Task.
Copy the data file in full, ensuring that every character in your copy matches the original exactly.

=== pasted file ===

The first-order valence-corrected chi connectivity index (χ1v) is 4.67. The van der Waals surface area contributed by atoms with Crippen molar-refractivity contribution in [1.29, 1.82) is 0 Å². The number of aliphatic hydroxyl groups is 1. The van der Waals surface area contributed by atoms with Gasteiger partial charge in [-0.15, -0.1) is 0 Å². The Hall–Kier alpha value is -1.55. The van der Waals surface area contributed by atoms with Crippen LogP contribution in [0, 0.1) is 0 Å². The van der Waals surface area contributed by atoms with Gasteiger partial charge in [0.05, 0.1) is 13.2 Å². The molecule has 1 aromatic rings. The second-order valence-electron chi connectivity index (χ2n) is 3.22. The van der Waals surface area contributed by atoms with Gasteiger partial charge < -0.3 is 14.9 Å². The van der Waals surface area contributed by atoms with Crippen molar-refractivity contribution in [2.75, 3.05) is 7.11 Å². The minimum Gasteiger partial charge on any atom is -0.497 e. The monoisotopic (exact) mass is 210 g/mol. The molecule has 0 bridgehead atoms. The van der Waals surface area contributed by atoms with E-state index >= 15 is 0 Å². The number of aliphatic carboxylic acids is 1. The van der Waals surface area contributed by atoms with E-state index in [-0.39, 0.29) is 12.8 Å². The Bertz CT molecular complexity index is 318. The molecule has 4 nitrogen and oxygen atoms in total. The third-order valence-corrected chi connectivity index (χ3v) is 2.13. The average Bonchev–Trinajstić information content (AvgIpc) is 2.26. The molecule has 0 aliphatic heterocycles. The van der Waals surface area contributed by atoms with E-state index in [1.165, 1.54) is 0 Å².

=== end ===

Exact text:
The first-order valence-corrected chi connectivity index (χ1v) is 4.67. The van der Waals surface area contributed by atoms with Crippen molar-refractivity contribution in [1.29, 1.82) is 0 Å². The number of aliphatic hydroxyl groups is 1. The van der Waals surface area contributed by atoms with Gasteiger partial charge in [-0.15, -0.1) is 0 Å². The Hall–Kier alpha value is -1.55. The van der Waals surface area contributed by atoms with Crippen LogP contribution in [0, 0.1) is 0 Å². The van der Waals surface area contributed by atoms with Gasteiger partial charge in [0.05, 0.1) is 13.2 Å². The molecule has 1 aromatic rings. The second-order valence-electron chi connectivity index (χ2n) is 3.22. The van der Waals surface area contributed by atoms with Gasteiger partial charge < -0.3 is 14.9 Å². The van der Waals surface area contributed by atoms with Crippen molar-refractivity contribution in [2.75, 3.05) is 7.11 Å². The minimum Gasteiger partial charge on any atom is -0.497 e. The monoisotopic (exact) mass is 210 g/mol. The molecule has 0 bridgehead atoms. The van der Waals surface area contributed by atoms with E-state index >= 15 is 0 Å². The number of aliphatic carboxylic acids is 1. The van der Waals surface area contributed by atoms with E-state index in [-0.39, 0.29) is 12.8 Å². The Bertz CT molecular complexity index is 318. The molecule has 4 nitrogen and oxygen atoms in total. The third-order valence-corrected chi connectivity index (χ3v) is 2.13. The average Bonchev–Trinajstić information content (AvgIpc) is 2.26. The molecule has 0 aliphatic heterocycles. The van der Waals surface area contributed by atoms with E-state index in [1.165, 1.54) is 0 Å².